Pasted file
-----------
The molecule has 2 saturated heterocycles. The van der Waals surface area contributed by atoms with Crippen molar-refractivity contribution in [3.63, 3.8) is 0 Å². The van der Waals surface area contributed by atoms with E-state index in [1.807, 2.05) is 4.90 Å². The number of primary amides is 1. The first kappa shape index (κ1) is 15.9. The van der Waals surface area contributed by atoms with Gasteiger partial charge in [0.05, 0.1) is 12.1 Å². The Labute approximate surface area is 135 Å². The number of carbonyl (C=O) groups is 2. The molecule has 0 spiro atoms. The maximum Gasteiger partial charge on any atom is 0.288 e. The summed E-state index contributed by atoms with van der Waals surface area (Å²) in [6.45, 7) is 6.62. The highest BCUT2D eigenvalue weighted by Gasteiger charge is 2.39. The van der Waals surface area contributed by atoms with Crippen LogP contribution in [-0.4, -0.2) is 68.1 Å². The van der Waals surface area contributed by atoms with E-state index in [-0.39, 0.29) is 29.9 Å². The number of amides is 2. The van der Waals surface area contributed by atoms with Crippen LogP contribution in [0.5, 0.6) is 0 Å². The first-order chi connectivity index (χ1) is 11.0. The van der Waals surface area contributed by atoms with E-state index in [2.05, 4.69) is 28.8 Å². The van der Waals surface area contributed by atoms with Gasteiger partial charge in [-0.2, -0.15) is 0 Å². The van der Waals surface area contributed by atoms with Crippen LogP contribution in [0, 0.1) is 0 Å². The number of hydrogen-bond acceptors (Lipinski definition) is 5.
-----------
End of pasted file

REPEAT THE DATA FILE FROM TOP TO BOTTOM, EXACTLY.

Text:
The molecule has 2 saturated heterocycles. The van der Waals surface area contributed by atoms with Crippen molar-refractivity contribution in [3.63, 3.8) is 0 Å². The van der Waals surface area contributed by atoms with E-state index in [1.807, 2.05) is 4.90 Å². The number of primary amides is 1. The first kappa shape index (κ1) is 15.9. The van der Waals surface area contributed by atoms with Gasteiger partial charge in [0.05, 0.1) is 12.1 Å². The Labute approximate surface area is 135 Å². The number of carbonyl (C=O) groups is 2. The molecule has 0 spiro atoms. The maximum Gasteiger partial charge on any atom is 0.288 e. The summed E-state index contributed by atoms with van der Waals surface area (Å²) in [6.45, 7) is 6.62. The highest BCUT2D eigenvalue weighted by Gasteiger charge is 2.39. The van der Waals surface area contributed by atoms with Crippen LogP contribution in [-0.4, -0.2) is 68.1 Å². The van der Waals surface area contributed by atoms with E-state index in [-0.39, 0.29) is 29.9 Å². The number of amides is 2. The van der Waals surface area contributed by atoms with Crippen LogP contribution in [0.5, 0.6) is 0 Å². The first-order chi connectivity index (χ1) is 11.0. The van der Waals surface area contributed by atoms with E-state index in [2.05, 4.69) is 28.8 Å². The van der Waals surface area contributed by atoms with Gasteiger partial charge in [-0.2, -0.15) is 0 Å². The van der Waals surface area contributed by atoms with Crippen LogP contribution in [0, 0.1) is 0 Å². The number of hydrogen-bond acceptors (Lipinski definition) is 5.